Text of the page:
Pecunium, I know there are certain plants archaeologists look for when they're trying to locate vanished 19th C. settlements, like daffodils and vinca and sometimes peonies. I suppose horseradish belongs on that list, or would if home gardeners grew it more reliably.
Thu, Apr. 6th, 2006 06:35 am (UTC)
[cries] I'm living in a rented duplex with a tiny patio that I get to garden and everything else in our half of the garden laid down to low-maintenance landscaping handled by once-a-week-Mexicans...
But at least I've *got* a flower bed, and some containers big enough to grow things in properly. And a pineapple sage that flowered all winter, greatly pleasing the hummingbirds. Must go and get the tomato seedlings and new herbs this weekend.
Thu, Apr. 6th, 2006 12:45 pm (UTC)
You may weep for your lack of acreage, but "pineapple sage that flowered all winter" makes me whimper just a bit.
Can you do hanging plants? Given enough loadbearing capacity, hanging planters can accommodate a remarkable amount of vegetation. So can standing planters. I once built a huge one out of a large sturdy pot, some repurposed broomsticks, a 4' cylinder of wire-mesh fencing, burlap liners to keep the soil from falling out (made of scrounged coffee-bean bags from a store in Park Slope), and a lot of potting soil. Planting-in consisted of cutting a cross in the burlap where I wanted to place a plant, making a hole in the soil, and tucking in a Jiffy-7-grown seedling. I put the thing on a sturdy wheeled plant stand so I could turn it to catch the light on all sides.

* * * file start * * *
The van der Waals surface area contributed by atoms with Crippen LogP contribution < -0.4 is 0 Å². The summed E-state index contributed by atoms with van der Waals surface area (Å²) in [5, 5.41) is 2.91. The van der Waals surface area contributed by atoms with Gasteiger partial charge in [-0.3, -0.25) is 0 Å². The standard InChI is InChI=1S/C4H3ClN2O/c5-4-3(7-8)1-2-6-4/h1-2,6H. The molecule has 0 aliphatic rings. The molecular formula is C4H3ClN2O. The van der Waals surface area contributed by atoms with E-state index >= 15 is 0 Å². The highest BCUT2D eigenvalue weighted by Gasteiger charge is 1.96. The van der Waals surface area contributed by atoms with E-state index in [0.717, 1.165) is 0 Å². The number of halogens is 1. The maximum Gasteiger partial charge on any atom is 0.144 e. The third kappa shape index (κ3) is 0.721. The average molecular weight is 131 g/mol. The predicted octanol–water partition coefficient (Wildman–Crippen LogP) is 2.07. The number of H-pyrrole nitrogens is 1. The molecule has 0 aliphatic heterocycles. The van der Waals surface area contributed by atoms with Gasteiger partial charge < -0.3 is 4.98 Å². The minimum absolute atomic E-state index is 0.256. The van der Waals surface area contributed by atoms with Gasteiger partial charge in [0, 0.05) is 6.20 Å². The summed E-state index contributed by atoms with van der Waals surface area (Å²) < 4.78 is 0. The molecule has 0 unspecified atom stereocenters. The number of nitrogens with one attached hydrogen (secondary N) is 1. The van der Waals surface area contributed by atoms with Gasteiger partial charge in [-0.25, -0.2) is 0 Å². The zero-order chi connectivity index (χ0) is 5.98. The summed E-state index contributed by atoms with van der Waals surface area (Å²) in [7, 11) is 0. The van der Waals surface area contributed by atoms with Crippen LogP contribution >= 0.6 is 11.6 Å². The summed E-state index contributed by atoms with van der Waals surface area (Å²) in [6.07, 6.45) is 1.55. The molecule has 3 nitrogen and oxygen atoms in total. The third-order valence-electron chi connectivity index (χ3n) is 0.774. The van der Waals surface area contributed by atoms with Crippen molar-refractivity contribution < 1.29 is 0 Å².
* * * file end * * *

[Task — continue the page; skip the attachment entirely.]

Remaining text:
It's pure geometry. The planting area of a conventional circular pot is roughly as big as the space that pot takes up on your patio. There's a lot more planting area on the sides of a cylinder whose base is formed by that same circle.
Thu, Apr. 6th, 2006 03:04 pm (UTC)
I have to do that too with the mint that's slowly annexing the rest of the backyard. It does indeed smell wonderful! When it's still cool enough (May or early June) I'll finish the yard, climb into the hammock and enjoy the smell.
All of which reminds me that I have to mow the yard and start prepping some beds. The annual herb sale is next weekend, and shortly after that the Great and Secret Plant Sale.
Thu, Apr. 6th, 2006 06:49 pm (UTC)
Everyone's talking about mint taking over, but it refused to grow for Chad last year. Perhaps because it was in a planter and knew its plans for world domination could come to nothing.
Thu, Apr. 6th, 2006 09:37 pm (UTC)
Mint seems to know how to play the sympathy card, all right. "Oh, I'm languishing in this planter! Put me in the ground and I will be all healthy and provide you with plenty of leaves for mint juleps!" And the next thing you know it has eaten your Volkswagen.
Fri, Apr. 7th, 2006 09:33 am (UTC)
If your neighbors' grapevines get established it's really going to eat into your sunlight, isn't it? I might be tempted to notify authorities at that point, but not, of course, before.
Fri, Apr. 7th, 2006 08:07 pm (UTC)
Reporting them as a hazard would be easier to square with my conscience if they weren't also threatening to cut off half or more of my sunlight. As it stands, I'm thinking of planting blackberries and raspberries along our shared fenceline. And isn't that a detail with a wealth of social implications?
Mon, Apr. 10th, 2006 02:38 am (UTC)
I'm glad I saw your post! You reminded me that I hadn't ordered my seeds yet, and I was so looking forward to growing my own tomatoes this year. Seeds are ordered now, and I can anticipate some wonderful (if ugly) tomatoes, and funky carrots this summer. Oh, and tomatillos. I'm planning a feast with lots of salsa verde once those get harvested. Hee!